Students of Yoko Acheson at her annual holiday concert.

Students of Yoko Acheson at her annual holiday concert.

Image by Katherine White

Parents of Suzuki students are familiar with the time frame for preparation that goes into a performance. It is the culmination of listening, private and group lessons, practicing, and more listening and practicing.

Such accomplishments must be celebrated and shared! Performances can go beyond showcasing accomplishments, though—they have the power to build communities.

Yoko Acheson, Suzuki violin teacher, creates opportunities for her students and their parents by coordinating annual concerts and events that incorporate playing, singing, dancing, costumes, skits, acting, and more. Each student is given an audio CD of their own part, along with accompaniment. A six month preparation time is common. The policy is that “whatever you can play, you will play during the event.” The younger children may read alphabet letters when Yoko sees that they are ready to play and read simultaneously.

Attending one of Yoko’s holiday concerts is always sure to be a surprise for the audience and wonderful for everyone. You will find her students wearing white tops, black bottoms, red bows or ties, and, perhaps, Star Wars masks or beards and costumes. Each year, there is a theme in addition to the traditional holiday fare of Christmas carols and Chanukah songs, besides several Suzuki pieces. Students may play music from Fiddler On The Roof, The Wizard of Oz, The Sound of Music, and Disney movies, or Beatles songs. Parents are inevitably pulled into the excitement. They wholeheartedly volunteer themselves to narrate, sing, dress in costume, pass out jingle bells, hold up cue cards, position students, or design and make a yellow submarine. They may sing SATB during the events. For The Wizard of Oz, a parent wrote a script for each scenario which was read by the parents, each character taking turns with the narrator. The full script was condensed by a parent to about 30 minutes, including the music performance. Many of the performances are offered at Malls of Northern California, and have been given for the last 14 years.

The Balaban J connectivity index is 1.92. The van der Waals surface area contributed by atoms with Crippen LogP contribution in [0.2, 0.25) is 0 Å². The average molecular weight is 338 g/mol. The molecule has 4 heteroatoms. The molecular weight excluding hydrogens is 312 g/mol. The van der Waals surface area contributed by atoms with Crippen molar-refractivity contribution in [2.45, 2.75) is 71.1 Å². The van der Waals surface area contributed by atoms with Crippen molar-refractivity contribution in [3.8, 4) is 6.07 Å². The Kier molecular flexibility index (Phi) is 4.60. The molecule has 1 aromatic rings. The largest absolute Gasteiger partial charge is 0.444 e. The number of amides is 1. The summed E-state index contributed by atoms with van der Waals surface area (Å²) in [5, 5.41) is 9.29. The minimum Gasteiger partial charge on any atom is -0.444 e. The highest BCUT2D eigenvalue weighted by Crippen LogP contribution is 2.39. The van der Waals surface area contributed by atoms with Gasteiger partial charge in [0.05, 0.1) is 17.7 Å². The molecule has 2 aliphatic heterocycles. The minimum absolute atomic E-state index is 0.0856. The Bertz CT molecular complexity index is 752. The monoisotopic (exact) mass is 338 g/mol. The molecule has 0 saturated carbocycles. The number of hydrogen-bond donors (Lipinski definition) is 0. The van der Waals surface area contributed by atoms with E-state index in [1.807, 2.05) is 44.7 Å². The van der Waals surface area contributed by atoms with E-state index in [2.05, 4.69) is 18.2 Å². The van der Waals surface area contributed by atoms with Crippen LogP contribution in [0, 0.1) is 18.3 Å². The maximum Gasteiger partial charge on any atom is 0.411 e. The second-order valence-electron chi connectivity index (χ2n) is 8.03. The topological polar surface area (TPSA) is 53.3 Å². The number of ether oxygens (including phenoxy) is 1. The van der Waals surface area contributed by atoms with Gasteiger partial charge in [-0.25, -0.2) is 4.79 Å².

Yoko Acheson arranges all the music so that the second violin part does not always play harmony. Her harmony parts are very exceptional and pleasant for listeners. The audience can feel very emotional and joyful. In addition to the holiday concerts, these are some past years’ events at which students performed: sing-along Christmas carols, the National Anthem at a minor league baseball game, Fiddle Fest (students took turn playing as family members and other students danced with a professional calling the steps), a chili cook off where students played fiddle tunes, singing folk songs with residents at a Japanese retirement home, Cherry Blossom Festival in San Francisco, Vintage Festival parade in the town of Sonoma, and students’ Can-Can Dance, with their own choreography.

What are some benefits?

  1. Participants gain a sense of the history of music and its role in culture and society.
  2. Participants achieve practical skills in developing connections with the community.
  3. More advanced students benefit by developing note reading skills when they are ready.
  4. The children, parents, and other teachers gain support from within and from the environment in the form of personal and community generated enthusiasm and motivation.
  5. Students experience other kinds of music and venues, not just in the recital room, concerts in the home, or Graduation Hall.
  6. Students gain confidence and joy from their accomplishments and performances.
  7. The community learns that the Suzuki Method, Philosophy and Educational Principles can contribute to the quality of life for all. Music and the arts can enable everyone to learn to do their best in any field they choose as their career.

When I was a teacher trainee in Matsumoto, Japan, I discovered that Dr. Suzuki made it possible for many of his students to perform on the radio. The importance of sharing music with the community became clearer to me. As a symphony and chamber musician, I appreciated the communities where I performed; however, Dr. Suzuki’s practice of inviting students to perform on the radio was a valuable new concept. Yoko Acheson’s dedication to offering her students and Suzuki parents the opportunities to perform in informal community venues is inspiring as well.